Of course, ultimately Eilis is a very fortunate young woman. And the film doesn’t take that for granted. Tony’s introduction tinges the film with a romantic filter. The light in an otherwise dark room. Call it a fairytale if you wish, but precious little feels good about the sacrifices Eilis must make in order to get to a good place. There’s nothing particularly magical about the background from which Tony hails. He may be a plumber, but he’s also a hard-working, good-natured young man who shows genuine interest in Eilis’ determination, intelligence and forward-thinkingness. If ever there were a couple who deserved one another’s company this year it is these two.

In the context of contemporary romantic offerings, Brooklyn reigns supreme in 2015, but don’t call it a perfect movie. Serendipity isn’t the right word, but a subplot involving her return to her homeland following a tragic development is rigged with convenience at every turn. Locals seem to conspire against Eilis ever returning to America: a friend is to be married a week after she is scheduled to return to Brooklyn and her mother accepts an invitation on her behalf; she is set up on dates with eligible bachelor Jim Farrell (Domhnall Gleeson, picking up steam now); Eilis is even coerced into taking over her sister’s desk job. People can’t seem to stop talking about Eilis’ good fortune. Time constraints come to define this phase of the story and some of these later scenes, and Gleeson’s character in particular, feel underdeveloped as a result.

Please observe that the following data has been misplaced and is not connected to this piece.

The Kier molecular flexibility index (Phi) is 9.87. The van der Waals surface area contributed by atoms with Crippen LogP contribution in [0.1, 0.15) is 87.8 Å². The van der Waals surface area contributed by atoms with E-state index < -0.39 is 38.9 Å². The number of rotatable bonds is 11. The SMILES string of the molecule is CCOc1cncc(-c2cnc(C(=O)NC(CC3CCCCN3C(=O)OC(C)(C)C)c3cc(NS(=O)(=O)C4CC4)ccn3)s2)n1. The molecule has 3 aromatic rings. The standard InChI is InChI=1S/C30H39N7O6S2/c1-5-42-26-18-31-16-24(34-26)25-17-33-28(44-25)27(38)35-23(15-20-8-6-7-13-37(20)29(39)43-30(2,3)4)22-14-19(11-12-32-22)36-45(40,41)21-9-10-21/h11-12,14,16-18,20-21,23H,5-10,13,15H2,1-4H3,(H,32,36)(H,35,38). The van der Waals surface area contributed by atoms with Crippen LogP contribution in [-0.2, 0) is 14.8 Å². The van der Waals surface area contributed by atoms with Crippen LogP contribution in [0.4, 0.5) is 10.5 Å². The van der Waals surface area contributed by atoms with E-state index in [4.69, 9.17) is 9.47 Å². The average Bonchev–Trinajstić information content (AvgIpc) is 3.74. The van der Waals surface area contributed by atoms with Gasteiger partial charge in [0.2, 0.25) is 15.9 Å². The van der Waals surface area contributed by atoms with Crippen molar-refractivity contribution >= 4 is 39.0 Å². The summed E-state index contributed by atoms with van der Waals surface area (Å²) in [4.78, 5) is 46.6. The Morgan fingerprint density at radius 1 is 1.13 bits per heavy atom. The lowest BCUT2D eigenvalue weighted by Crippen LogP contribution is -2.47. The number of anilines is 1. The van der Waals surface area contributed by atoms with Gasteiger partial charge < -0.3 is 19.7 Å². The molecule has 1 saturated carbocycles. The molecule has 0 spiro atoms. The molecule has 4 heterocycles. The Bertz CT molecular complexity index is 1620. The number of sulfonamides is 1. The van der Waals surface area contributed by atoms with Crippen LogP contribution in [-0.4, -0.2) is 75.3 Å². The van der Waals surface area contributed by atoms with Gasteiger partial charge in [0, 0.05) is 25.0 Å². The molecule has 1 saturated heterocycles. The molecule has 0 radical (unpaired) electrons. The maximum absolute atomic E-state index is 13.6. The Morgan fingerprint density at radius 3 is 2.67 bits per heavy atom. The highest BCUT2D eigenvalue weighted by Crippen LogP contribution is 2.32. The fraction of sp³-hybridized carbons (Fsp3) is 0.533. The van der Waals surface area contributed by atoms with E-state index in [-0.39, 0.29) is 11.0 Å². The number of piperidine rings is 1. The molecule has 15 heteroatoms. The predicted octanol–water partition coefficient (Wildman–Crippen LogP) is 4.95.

But the purpose of the return journey is very well understood. Going back to Ireland adds complication. The second boat ride gives an already conflicted girl (and viewer) yet another perspective to consider. What if life in Enniscorthy actually could be different, more opportunistic? How radically has the girl changed in the time since? The transformation may not be so dramatic but it is certainly noticeable and remarkable. If it weren’t for such confident and prideful work from its young stars, the film wouldn’t be in a place where it could reasonably pose these questions. Brooklyn is stunningly authentic, incredibly enjoyable and the fact it so effectively communicates its reverence for classic cinema qualifies it as one of the finest this year has to offer.

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Recommendation: Brooklyn has classic romantic appeal, and with any luck it will attract a larger audience than its silly little trailers are likely to generate. Performances make the characters easy to buy into and feel for in the end, while a sublime 1950s milieu is too easy to believe as the genuine article. A great study of character, not to mention a great date night.

Rated: PG-13

Running Time: 111 mins.

Quoted: “I wish that I could stop feeling that I want to be an Irish girl in Ireland.”

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Photo credits: http://www.impawards.com; http://www.imdb.com  

Star Wars: The Force Awakens

Star Wars The Force Awakens movie poster

Release: Friday, December 18, 2015

[Theater]

Written by: J.J. Abrams; Lawrence Kasdan; Michael Arndt

Directed by: J.J. Abrams

It’s admittedly difficult to resist feeling giddy when the familiar yellow text starts scrolling into the distance against a background strewn with stars. As John Williams’ iconic score trumpets the arrival of a new era in perhaps the only franchise that seems to matter, excitement slowly gives way to anticipation; anticipation to expectation; expectation to . . . well, this is where the path surely divides.